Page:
Many states across the nation – including Illinois – are taking a fresh look at cannabis and have decided to legalize it under certain parameters. While people will no longer face criminal penalties for having and using a limited amount of it, there are still laws in place that can result in criminal charges if they are violated. Like alcohol, cannabis can lead to charges for driving under the influence. Knowing the basics and the possible penalties is important not just to avoid committing a violation, but to forge a viable defense.
Key facts about automobiles and cannabis in Illinois
Although cannabis can be used recreationally for people 21 and older or for those who are using medical marijuana, there can be DUI charges for cannabis just as there are for alcohol. This is true even if the person is using it legally. If the driver is suspected of driving under the influence of cannabis, there will be various levels of THC in their blood. Going beyond a specific amount will lead to charges.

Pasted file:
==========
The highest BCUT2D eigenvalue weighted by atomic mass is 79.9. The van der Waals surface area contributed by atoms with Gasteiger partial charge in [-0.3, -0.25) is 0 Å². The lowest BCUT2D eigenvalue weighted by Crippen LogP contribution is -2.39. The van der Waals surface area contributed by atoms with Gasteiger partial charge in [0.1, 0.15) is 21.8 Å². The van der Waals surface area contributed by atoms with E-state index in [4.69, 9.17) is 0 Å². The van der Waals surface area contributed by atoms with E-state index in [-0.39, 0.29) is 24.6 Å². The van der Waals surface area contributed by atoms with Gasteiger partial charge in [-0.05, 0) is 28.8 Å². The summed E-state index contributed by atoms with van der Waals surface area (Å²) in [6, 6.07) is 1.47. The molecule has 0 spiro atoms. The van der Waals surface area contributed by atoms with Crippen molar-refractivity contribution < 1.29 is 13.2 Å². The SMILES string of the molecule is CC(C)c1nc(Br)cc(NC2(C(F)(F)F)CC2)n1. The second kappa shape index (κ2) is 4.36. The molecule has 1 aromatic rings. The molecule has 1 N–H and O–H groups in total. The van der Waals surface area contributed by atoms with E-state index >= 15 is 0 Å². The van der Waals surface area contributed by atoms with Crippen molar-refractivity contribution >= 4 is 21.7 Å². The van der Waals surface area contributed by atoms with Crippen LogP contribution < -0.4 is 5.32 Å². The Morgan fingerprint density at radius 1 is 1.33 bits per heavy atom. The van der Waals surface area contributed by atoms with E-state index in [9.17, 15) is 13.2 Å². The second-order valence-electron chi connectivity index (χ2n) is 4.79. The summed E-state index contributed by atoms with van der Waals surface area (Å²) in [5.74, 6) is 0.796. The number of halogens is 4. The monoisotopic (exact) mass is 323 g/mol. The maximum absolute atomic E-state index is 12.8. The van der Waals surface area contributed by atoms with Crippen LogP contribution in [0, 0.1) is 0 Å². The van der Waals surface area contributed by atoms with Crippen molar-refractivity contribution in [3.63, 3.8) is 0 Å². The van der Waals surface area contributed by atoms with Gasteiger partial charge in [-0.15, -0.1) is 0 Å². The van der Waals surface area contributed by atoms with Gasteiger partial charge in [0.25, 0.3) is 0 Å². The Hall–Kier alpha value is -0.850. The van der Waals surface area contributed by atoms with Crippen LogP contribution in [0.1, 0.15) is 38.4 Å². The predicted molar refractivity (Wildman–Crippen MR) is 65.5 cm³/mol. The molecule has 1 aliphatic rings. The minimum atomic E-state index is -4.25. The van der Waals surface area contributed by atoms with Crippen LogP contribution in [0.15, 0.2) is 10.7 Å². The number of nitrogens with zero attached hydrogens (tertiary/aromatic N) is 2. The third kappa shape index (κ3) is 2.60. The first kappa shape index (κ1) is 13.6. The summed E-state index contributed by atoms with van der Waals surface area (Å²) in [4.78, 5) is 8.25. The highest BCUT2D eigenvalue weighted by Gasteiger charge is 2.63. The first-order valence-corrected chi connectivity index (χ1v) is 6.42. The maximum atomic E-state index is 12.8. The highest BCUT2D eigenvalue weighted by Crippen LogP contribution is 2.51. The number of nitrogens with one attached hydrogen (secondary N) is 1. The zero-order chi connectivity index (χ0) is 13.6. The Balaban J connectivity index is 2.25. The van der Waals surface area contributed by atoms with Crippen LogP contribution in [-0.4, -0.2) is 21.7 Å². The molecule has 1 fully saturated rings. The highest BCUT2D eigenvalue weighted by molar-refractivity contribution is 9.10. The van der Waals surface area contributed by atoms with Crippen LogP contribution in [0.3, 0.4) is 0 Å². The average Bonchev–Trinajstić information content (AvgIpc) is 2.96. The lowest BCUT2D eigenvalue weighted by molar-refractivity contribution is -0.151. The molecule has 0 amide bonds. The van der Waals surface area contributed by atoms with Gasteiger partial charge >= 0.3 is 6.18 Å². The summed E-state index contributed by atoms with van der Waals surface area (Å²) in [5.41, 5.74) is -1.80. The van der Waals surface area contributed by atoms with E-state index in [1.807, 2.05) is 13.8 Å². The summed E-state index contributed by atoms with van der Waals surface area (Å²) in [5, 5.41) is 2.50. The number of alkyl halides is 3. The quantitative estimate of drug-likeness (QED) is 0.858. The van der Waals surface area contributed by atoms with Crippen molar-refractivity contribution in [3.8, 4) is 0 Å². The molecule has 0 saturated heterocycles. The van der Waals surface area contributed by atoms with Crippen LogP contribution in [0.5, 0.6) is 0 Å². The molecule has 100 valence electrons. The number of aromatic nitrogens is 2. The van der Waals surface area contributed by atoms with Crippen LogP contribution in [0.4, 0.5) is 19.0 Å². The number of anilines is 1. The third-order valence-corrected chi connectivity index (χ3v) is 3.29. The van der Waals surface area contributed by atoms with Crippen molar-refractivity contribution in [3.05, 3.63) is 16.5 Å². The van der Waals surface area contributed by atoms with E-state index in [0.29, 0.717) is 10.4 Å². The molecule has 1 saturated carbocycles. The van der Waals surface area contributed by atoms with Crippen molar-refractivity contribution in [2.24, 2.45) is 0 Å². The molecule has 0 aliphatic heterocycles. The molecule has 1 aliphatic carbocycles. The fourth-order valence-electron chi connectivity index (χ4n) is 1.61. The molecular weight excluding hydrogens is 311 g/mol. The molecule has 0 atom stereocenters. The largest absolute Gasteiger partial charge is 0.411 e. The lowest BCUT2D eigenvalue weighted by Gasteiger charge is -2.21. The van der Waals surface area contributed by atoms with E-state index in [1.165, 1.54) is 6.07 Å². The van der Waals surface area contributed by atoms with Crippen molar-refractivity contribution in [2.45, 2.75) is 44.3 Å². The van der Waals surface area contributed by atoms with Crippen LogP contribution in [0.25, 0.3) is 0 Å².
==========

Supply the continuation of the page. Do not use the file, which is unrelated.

During a traffic stop, if the law enforcement officer believes the driver is committing a cannabis DUI, field sobriety tests and chemical tests can be given. Just like with alcohol, the driver must take the tests or face a charge of refusal which automatically results in a driver’s license suspension. DUI for cannabis can lead to a driver’s license suspension and losing the medical marijuana card. The license suspension for a refusal or failure to complete the test is 12 months. Being found impaired through the field sobriety tests will result in a six-month suspension.
Drivers do not need to automatically accept a cannabis DUI charge
There are ways to fight a DUI and cannabis-related suspension or revocation. The court can consider the justification for the traffic stop and investigation; if the person did refuse to submit after being informed of the pending suspension for refusal; and if the person submitted to the field sobriety test showing they were under the influence of cannabis. Since the penalties for a conviction will hinge on the number of offenses, the circumstances and other factors, it is imperative to do what is possible to fight the charges. An effective defense may help avoid suspension, fines and jail time.